MERIN: In Arthur, your voice cast at least the English one is amazing. Howd you assemble so many huge stars in the cast?
BESSON: Im amazed and I am very lucky. When I saw all their names on the poster, I almost couldnt believe it. Because I never saw them all together until I saw that poster. I just saw them one by one over the course of four years. Madonna, I recorded four years ago. Robert De Niro four months ago. I was extremely happy to get out of the editing room come here to record Robert, and a few weeks later to see Jimmy Fallon. I didnt feel the impact of having this cast right away. Just when you see the finished film. Then, its wonderful.
They were all very gentle we drank a coffee together and they said yes right away. Madonna was fasted. Shes gorgeous that way. You call her up and she says, Oh, yeah. Okay. When? With David Bowie, it was that he liked the book. He has a child and he wanted to make sure the story is okay. I really like that about him and I felt good when he accepted.
Im glad Ive made other films they could watch and, based on them, decide to work with me on Arthur.
MERIN: Did you use their likenesses to develop the look of the animated characters?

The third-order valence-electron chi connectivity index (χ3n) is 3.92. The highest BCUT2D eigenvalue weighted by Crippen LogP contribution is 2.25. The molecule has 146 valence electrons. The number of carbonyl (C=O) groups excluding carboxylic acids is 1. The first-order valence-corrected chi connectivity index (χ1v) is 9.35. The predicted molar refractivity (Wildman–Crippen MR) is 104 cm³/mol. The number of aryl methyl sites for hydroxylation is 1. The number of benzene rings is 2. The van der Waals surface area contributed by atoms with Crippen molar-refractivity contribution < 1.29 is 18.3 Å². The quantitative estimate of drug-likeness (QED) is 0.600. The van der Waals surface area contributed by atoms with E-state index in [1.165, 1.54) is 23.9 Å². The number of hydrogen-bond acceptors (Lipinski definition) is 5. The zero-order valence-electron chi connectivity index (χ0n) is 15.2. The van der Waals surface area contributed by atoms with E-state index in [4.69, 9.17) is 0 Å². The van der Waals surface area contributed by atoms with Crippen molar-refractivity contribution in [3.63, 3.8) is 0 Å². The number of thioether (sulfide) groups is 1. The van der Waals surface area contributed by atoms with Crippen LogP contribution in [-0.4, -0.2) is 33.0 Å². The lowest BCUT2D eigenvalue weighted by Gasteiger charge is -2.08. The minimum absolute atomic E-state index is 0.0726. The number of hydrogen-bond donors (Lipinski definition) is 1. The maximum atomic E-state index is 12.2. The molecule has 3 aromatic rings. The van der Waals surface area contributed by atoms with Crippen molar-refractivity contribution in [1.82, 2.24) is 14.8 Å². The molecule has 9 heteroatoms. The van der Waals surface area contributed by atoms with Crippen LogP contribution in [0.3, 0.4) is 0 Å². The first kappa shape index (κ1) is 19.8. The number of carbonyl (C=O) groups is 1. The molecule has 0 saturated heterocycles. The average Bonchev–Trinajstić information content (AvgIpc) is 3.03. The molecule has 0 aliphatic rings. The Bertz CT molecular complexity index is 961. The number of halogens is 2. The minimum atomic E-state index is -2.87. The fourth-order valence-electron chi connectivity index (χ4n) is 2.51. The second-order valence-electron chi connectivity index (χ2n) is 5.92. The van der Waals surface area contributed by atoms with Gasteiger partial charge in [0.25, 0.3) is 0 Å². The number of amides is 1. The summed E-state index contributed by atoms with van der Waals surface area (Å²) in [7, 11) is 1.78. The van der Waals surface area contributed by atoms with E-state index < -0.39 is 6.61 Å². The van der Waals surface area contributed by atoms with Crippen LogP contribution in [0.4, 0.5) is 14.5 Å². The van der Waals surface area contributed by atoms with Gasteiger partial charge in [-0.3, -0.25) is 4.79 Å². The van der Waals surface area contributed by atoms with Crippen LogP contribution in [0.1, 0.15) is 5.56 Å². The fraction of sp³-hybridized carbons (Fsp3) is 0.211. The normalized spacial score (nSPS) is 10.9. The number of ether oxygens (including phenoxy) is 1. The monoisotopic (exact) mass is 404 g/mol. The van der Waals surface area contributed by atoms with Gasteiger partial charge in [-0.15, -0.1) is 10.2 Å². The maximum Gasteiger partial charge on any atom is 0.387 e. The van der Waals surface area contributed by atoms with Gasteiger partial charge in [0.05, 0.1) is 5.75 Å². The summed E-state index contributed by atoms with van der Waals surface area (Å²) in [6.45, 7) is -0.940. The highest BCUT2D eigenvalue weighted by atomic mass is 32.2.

BESSON: To some degree, but drawn characters arrived in their own time. Some characters came quickly, like Maltazard (David Bowie), Betameche (Jimmy Fallon) and Darkos (Jason Bateman) the bad guys. Bad guys are easier. The hardest was Selenia (Madonna), who we finished six months ago. Its like shes been in plastic surgery for three years.
MERIN: The title in French is Minimoys. Why change it to Invisibles in English?
BESSON: That was Weinstein. They thought it would be better. Im not sure why, and it wasnt an issue for me. Ive learned over the years, that the distrubtor often knows best. So, really, I trust their judgement.
MERIN: Arthur begs for a sequel. With the characters already in place, might we see you direct an eleventh film?
BESSON: Well, maybe. But that wouldnt be my eleventh. Its just a continuation of my tenth.